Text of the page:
Advance care planning is a targeted intervention that promotes autonomy for end-of-life decisions. It is particularly important in dementia where the illness impairs individuals’ decision-making abilities. Patients with advancing dementia experience significant comorbidities such as malnutrition and dehydration. They may have no advance care plan (ACP) in place and this can pose difficult management questions for their families and attending physicians concerning palliation and end-of-life care.
This narrative review aims to assess the factors that affect the clinical use of advanced care planning and palliative care interventions in patients with dementia, and to help guide future primary research, systematic reviews and service development in the UK.
Dementia, of all long term illnesses, accounts for the greatest chronic disease burden, and the number of people with age-related diseases like dementia is predicted to double by 2040. People with advanced dementia experience similar symptoms to those dying with cancer yet professional carers find prognostication difficult and struggle to meet palliative care needs, with physical symptoms undetected and untreated. While elements of good practice in this area have been identified in theory, the factors which enable such good practice to be implemented in real world practice need to be better understood. The aim of this study was to determine expert views on the key factors influencing good practice in end of life care for people with dementia.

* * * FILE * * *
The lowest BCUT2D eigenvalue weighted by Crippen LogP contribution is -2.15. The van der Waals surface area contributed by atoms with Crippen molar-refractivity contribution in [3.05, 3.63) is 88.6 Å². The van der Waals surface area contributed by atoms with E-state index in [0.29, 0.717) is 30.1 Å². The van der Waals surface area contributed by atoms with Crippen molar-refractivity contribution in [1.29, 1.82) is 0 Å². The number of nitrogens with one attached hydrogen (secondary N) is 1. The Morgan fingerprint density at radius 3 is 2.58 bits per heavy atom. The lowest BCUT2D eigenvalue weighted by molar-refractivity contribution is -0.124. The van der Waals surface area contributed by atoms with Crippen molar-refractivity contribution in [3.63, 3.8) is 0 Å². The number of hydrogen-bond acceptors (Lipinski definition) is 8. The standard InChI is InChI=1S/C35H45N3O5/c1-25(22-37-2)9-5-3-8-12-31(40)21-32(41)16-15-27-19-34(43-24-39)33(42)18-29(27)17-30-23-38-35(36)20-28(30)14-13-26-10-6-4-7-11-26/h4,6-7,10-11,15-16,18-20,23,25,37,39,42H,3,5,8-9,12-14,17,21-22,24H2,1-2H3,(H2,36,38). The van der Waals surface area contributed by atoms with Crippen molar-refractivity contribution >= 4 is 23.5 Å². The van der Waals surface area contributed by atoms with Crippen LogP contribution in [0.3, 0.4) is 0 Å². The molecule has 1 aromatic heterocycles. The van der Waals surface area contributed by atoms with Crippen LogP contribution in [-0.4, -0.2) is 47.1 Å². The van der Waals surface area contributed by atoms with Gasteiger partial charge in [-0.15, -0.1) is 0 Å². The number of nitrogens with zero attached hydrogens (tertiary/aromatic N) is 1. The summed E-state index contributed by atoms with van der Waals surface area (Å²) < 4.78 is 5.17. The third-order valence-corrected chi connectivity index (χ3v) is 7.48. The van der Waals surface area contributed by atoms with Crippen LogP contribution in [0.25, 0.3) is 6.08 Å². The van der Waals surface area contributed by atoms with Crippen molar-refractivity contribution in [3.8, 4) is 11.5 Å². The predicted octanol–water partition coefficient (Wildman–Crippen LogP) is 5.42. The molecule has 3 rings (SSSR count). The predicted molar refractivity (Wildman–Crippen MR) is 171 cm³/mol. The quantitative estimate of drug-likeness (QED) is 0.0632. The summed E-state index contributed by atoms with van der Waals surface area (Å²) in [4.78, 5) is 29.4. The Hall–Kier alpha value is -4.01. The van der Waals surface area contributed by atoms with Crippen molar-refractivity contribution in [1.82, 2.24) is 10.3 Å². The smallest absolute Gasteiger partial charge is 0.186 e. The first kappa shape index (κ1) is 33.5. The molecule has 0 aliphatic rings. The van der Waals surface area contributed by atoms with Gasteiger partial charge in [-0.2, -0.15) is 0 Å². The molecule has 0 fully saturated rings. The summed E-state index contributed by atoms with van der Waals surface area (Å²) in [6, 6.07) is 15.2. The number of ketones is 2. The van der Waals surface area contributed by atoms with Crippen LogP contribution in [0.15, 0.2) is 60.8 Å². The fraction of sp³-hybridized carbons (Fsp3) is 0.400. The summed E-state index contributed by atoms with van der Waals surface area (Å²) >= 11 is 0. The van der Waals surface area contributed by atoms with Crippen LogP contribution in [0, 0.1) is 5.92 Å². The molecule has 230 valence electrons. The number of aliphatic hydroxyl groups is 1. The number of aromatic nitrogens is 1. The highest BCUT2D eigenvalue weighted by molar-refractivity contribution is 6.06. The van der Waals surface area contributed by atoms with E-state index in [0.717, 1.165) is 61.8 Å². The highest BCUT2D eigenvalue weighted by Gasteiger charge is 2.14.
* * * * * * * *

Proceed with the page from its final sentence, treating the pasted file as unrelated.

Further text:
Semi-structured telephone and face-to-face interviews with topic guide, verbatim transcription and thematic analysis. Interviews were conducted with experts in dementia care and/or palliative care in England (n = 30).
Four key factors influencing good practice in end of life care for people with dementia were identified from the expert interviews: leadership and management of care, integrating clinical expertise, continuity of care, and use of guidelines.
The relationships between the four key factors are important. Leadership and management of care have implications for the successful implementation of guidelines, while the appropriate and timely use of clinical expertise could prevent hospitalisation and ensure continuity of care. A lack of integration across health and social care can undermine continuity of care. Further work is needed to understand how existing guidelines and tools contribute to good practice.
This article presents independent research funded by the National Institute for Health Research (NIHR) under its Programme Grants for Applied Research programme (Grant Reference Number RP-PG-0611-20005). The views expressed are those of the author(s) and not necessarily those of the NHS, the NIHR or the Department of Health.